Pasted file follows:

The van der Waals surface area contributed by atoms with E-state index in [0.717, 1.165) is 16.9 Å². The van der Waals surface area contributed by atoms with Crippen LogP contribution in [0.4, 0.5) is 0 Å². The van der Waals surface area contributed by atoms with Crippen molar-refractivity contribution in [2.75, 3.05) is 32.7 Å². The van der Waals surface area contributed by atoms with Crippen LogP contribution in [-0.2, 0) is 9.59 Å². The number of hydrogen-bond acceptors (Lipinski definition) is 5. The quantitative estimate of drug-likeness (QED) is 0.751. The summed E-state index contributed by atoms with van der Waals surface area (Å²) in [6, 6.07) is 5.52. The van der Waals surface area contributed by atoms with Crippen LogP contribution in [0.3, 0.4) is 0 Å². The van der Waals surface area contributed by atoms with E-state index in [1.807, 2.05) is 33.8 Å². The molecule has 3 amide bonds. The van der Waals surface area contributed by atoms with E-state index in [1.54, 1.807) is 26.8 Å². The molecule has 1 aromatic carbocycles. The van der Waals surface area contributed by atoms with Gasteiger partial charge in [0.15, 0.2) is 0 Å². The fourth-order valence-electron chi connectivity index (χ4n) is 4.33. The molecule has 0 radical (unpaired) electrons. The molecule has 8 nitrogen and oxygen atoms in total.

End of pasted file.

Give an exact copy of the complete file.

The van der Waals surface area contributed by atoms with E-state index in [0.717, 1.165) is 16.9 Å². The van der Waals surface area contributed by atoms with Crippen LogP contribution in [0.4, 0.5) is 0 Å². The van der Waals surface area contributed by atoms with Crippen molar-refractivity contribution in [2.75, 3.05) is 32.7 Å². The van der Waals surface area contributed by atoms with Crippen LogP contribution in [-0.2, 0) is 9.59 Å². The number of hydrogen-bond acceptors (Lipinski definition) is 5. The quantitative estimate of drug-likeness (QED) is 0.751. The summed E-state index contributed by atoms with van der Waals surface area (Å²) in [6, 6.07) is 5.52. The van der Waals surface area contributed by atoms with Crippen LogP contribution in [0.3, 0.4) is 0 Å². The van der Waals surface area contributed by atoms with E-state index in [1.807, 2.05) is 33.8 Å². The molecule has 3 amide bonds. The van der Waals surface area contributed by atoms with E-state index in [1.54, 1.807) is 26.8 Å². The molecule has 1 aromatic carbocycles. The van der Waals surface area contributed by atoms with Gasteiger partial charge in [0.15, 0.2) is 0 Å². The fourth-order valence-electron chi connectivity index (χ4n) is 4.33. The molecule has 0 radical (unpaired) electrons. The molecule has 8 nitrogen and oxygen atoms in total.